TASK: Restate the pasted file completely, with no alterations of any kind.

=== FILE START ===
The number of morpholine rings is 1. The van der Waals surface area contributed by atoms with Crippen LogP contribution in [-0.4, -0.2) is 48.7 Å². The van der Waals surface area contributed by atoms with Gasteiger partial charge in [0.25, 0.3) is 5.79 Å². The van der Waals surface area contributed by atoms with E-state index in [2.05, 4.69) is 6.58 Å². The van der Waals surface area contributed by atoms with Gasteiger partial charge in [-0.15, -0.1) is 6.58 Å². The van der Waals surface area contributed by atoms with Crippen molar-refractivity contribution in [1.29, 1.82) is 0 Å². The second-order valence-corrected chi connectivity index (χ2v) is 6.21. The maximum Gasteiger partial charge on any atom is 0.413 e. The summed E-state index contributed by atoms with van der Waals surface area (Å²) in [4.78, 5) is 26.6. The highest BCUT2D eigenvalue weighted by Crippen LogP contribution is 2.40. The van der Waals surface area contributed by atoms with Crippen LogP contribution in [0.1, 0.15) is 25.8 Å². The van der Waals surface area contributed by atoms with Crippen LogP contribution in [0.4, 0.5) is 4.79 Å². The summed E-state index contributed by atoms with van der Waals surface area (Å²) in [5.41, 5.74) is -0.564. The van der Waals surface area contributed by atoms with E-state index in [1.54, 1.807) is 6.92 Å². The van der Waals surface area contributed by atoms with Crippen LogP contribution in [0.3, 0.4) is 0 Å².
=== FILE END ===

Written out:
The number of morpholine rings is 1. The van der Waals surface area contributed by atoms with Crippen LogP contribution in [-0.4, -0.2) is 48.7 Å². The van der Waals surface area contributed by atoms with Gasteiger partial charge in [0.25, 0.3) is 5.79 Å². The van der Waals surface area contributed by atoms with E-state index in [2.05, 4.69) is 6.58 Å². The van der Waals surface area contributed by atoms with Gasteiger partial charge in [-0.15, -0.1) is 6.58 Å². The van der Waals surface area contributed by atoms with Crippen molar-refractivity contribution in [1.29, 1.82) is 0 Å². The second-order valence-corrected chi connectivity index (χ2v) is 6.21. The maximum Gasteiger partial charge on any atom is 0.413 e. The summed E-state index contributed by atoms with van der Waals surface area (Å²) in [4.78, 5) is 26.6. The highest BCUT2D eigenvalue weighted by Crippen LogP contribution is 2.40. The van der Waals surface area contributed by atoms with Crippen LogP contribution in [0.1, 0.15) is 25.8 Å². The van der Waals surface area contributed by atoms with Crippen LogP contribution in [0.4, 0.5) is 4.79 Å². The summed E-state index contributed by atoms with van der Waals surface area (Å²) in [5.41, 5.74) is -0.564. The van der Waals surface area contributed by atoms with E-state index in [1.54, 1.807) is 6.92 Å². The van der Waals surface area contributed by atoms with Crippen LogP contribution in [0.3, 0.4) is 0 Å².